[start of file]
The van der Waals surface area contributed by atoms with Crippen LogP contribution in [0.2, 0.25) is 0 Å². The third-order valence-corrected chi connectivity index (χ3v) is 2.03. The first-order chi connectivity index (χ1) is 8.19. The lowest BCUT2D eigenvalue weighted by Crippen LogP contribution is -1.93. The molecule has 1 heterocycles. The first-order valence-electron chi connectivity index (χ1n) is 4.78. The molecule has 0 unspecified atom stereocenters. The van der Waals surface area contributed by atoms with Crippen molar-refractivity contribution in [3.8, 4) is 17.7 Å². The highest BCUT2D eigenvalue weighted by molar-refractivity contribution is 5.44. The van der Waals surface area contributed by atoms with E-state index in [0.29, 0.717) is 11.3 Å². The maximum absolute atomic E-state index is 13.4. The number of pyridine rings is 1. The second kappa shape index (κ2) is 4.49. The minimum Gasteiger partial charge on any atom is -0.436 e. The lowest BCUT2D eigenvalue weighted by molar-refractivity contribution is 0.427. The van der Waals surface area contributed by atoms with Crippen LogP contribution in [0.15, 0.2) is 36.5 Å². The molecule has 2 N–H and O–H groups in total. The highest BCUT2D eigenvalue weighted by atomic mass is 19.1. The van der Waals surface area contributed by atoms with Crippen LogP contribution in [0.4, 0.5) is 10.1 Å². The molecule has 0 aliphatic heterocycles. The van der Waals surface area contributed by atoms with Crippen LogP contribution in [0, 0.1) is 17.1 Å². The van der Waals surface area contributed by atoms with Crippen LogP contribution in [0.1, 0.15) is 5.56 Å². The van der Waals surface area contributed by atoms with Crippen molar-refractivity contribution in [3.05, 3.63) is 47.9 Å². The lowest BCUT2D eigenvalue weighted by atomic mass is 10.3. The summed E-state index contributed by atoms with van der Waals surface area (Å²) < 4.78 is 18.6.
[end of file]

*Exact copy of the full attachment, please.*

The van der Waals surface area contributed by atoms with Crippen LogP contribution in [0.2, 0.25) is 0 Å². The third-order valence-corrected chi connectivity index (χ3v) is 2.03. The first-order chi connectivity index (χ1) is 8.19. The lowest BCUT2D eigenvalue weighted by Crippen LogP contribution is -1.93. The molecule has 1 heterocycles. The first-order valence-electron chi connectivity index (χ1n) is 4.78. The molecule has 0 unspecified atom stereocenters. The van der Waals surface area contributed by atoms with Crippen molar-refractivity contribution in [3.8, 4) is 17.7 Å². The highest BCUT2D eigenvalue weighted by molar-refractivity contribution is 5.44. The van der Waals surface area contributed by atoms with E-state index in [0.29, 0.717) is 11.3 Å². The maximum absolute atomic E-state index is 13.4. The number of pyridine rings is 1. The second kappa shape index (κ2) is 4.49. The minimum Gasteiger partial charge on any atom is -0.436 e. The lowest BCUT2D eigenvalue weighted by molar-refractivity contribution is 0.427. The van der Waals surface area contributed by atoms with Crippen LogP contribution in [0.15, 0.2) is 36.5 Å². The molecule has 2 N–H and O–H groups in total. The highest BCUT2D eigenvalue weighted by atomic mass is 19.1. The van der Waals surface area contributed by atoms with Crippen LogP contribution in [0.4, 0.5) is 10.1 Å². The molecule has 0 aliphatic heterocycles. The van der Waals surface area contributed by atoms with Crippen LogP contribution in [0, 0.1) is 17.1 Å². The van der Waals surface area contributed by atoms with Crippen LogP contribution in [0.1, 0.15) is 5.56 Å². The van der Waals surface area contributed by atoms with Crippen molar-refractivity contribution in [3.05, 3.63) is 47.9 Å². The lowest BCUT2D eigenvalue weighted by atomic mass is 10.3. The summed E-state index contributed by atoms with van der Waals surface area (Å²) < 4.78 is 18.6.